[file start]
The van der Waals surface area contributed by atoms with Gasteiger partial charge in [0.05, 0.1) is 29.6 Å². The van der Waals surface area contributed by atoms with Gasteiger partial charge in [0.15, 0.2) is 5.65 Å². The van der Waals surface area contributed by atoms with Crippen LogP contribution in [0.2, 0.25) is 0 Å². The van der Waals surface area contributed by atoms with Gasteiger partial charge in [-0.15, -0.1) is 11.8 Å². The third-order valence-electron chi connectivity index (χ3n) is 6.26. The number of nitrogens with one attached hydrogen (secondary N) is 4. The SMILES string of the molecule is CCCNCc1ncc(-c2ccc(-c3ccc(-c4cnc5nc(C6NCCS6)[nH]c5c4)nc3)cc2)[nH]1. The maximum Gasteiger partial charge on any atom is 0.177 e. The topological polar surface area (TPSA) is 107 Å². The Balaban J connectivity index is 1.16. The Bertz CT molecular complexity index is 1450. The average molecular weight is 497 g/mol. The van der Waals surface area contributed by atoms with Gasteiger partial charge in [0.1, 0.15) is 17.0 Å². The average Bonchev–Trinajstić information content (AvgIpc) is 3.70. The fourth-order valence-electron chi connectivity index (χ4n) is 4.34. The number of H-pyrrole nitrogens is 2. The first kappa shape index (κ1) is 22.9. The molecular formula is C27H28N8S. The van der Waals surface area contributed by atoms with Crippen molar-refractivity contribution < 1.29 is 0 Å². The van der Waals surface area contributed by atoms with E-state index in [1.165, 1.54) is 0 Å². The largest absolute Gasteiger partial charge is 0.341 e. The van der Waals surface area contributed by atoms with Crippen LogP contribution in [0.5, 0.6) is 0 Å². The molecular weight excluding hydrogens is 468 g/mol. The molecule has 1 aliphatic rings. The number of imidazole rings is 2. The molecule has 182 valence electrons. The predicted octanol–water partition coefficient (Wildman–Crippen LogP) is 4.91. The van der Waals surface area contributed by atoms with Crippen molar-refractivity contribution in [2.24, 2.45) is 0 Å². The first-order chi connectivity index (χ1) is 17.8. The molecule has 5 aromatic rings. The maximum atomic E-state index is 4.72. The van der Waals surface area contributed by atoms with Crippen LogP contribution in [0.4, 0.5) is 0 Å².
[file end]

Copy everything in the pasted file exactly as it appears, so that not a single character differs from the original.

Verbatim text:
The van der Waals surface area contributed by atoms with Gasteiger partial charge in [0.05, 0.1) is 29.6 Å². The van der Waals surface area contributed by atoms with Gasteiger partial charge in [0.15, 0.2) is 5.65 Å². The van der Waals surface area contributed by atoms with Crippen LogP contribution in [0.2, 0.25) is 0 Å². The van der Waals surface area contributed by atoms with Gasteiger partial charge in [-0.15, -0.1) is 11.8 Å². The third-order valence-electron chi connectivity index (χ3n) is 6.26. The number of nitrogens with one attached hydrogen (secondary N) is 4. The SMILES string of the molecule is CCCNCc1ncc(-c2ccc(-c3ccc(-c4cnc5nc(C6NCCS6)[nH]c5c4)nc3)cc2)[nH]1. The maximum Gasteiger partial charge on any atom is 0.177 e. The topological polar surface area (TPSA) is 107 Å². The Balaban J connectivity index is 1.16. The Bertz CT molecular complexity index is 1450. The average molecular weight is 497 g/mol. The van der Waals surface area contributed by atoms with Gasteiger partial charge in [0.1, 0.15) is 17.0 Å². The average Bonchev–Trinajstić information content (AvgIpc) is 3.70. The fourth-order valence-electron chi connectivity index (χ4n) is 4.34. The number of H-pyrrole nitrogens is 2. The first kappa shape index (κ1) is 22.9. The molecular formula is C27H28N8S. The van der Waals surface area contributed by atoms with Crippen molar-refractivity contribution < 1.29 is 0 Å². The van der Waals surface area contributed by atoms with E-state index in [1.165, 1.54) is 0 Å². The largest absolute Gasteiger partial charge is 0.341 e. The van der Waals surface area contributed by atoms with Crippen LogP contribution in [0.5, 0.6) is 0 Å². The molecular weight excluding hydrogens is 468 g/mol. The molecule has 1 aliphatic rings. The number of imidazole rings is 2. The molecule has 182 valence electrons. The predicted octanol–water partition coefficient (Wildman–Crippen LogP) is 4.91. The van der Waals surface area contributed by atoms with Crippen molar-refractivity contribution in [2.24, 2.45) is 0 Å². The first-order chi connectivity index (χ1) is 17.8. The molecule has 5 aromatic rings. The maximum atomic E-state index is 4.72. The van der Waals surface area contributed by atoms with Crippen LogP contribution in [0.4, 0.5) is 0 Å².